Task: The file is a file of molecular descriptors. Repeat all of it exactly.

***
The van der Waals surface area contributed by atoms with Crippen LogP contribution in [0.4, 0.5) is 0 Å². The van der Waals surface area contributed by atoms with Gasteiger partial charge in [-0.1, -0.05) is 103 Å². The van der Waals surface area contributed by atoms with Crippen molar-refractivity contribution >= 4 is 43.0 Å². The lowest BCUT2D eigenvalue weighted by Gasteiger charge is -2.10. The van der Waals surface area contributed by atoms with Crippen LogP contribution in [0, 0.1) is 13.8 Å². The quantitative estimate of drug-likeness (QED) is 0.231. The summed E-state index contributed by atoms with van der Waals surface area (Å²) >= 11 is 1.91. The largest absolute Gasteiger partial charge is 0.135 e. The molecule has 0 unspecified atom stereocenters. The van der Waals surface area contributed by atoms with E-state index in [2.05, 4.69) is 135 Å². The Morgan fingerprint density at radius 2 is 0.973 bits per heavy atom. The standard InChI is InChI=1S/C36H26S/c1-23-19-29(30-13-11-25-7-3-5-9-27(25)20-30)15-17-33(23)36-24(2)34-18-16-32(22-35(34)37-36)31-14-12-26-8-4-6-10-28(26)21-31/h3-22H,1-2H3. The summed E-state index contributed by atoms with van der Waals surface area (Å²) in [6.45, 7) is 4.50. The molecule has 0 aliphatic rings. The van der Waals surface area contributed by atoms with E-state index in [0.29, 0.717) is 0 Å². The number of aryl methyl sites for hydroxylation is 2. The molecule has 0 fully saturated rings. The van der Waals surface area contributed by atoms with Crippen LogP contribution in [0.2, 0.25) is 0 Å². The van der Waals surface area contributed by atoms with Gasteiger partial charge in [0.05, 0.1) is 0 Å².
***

The van der Waals surface area contributed by atoms with Crippen LogP contribution in [0.4, 0.5) is 0 Å². The van der Waals surface area contributed by atoms with Gasteiger partial charge in [-0.1, -0.05) is 103 Å². The van der Waals surface area contributed by atoms with Crippen molar-refractivity contribution >= 4 is 43.0 Å². The lowest BCUT2D eigenvalue weighted by Gasteiger charge is -2.10. The van der Waals surface area contributed by atoms with Crippen LogP contribution in [0, 0.1) is 13.8 Å². The quantitative estimate of drug-likeness (QED) is 0.231. The summed E-state index contributed by atoms with van der Waals surface area (Å²) >= 11 is 1.91. The largest absolute Gasteiger partial charge is 0.135 e. The molecule has 0 unspecified atom stereocenters. The van der Waals surface area contributed by atoms with E-state index in [2.05, 4.69) is 135 Å². The Morgan fingerprint density at radius 2 is 0.973 bits per heavy atom. The standard InChI is InChI=1S/C36H26S/c1-23-19-29(30-13-11-25-7-3-5-9-27(25)20-30)15-17-33(23)36-24(2)34-18-16-32(22-35(34)37-36)31-14-12-26-8-4-6-10-28(26)21-31/h3-22H,1-2H3. The summed E-state index contributed by atoms with van der Waals surface area (Å²) in [6.45, 7) is 4.50. The molecule has 0 aliphatic rings. The van der Waals surface area contributed by atoms with E-state index in [0.29, 0.717) is 0 Å². The number of aryl methyl sites for hydroxylation is 2. The molecule has 0 fully saturated rings. The van der Waals surface area contributed by atoms with Crippen LogP contribution in [0.2, 0.25) is 0 Å². The van der Waals surface area contributed by atoms with Gasteiger partial charge in [0.05, 0.1) is 0 Å².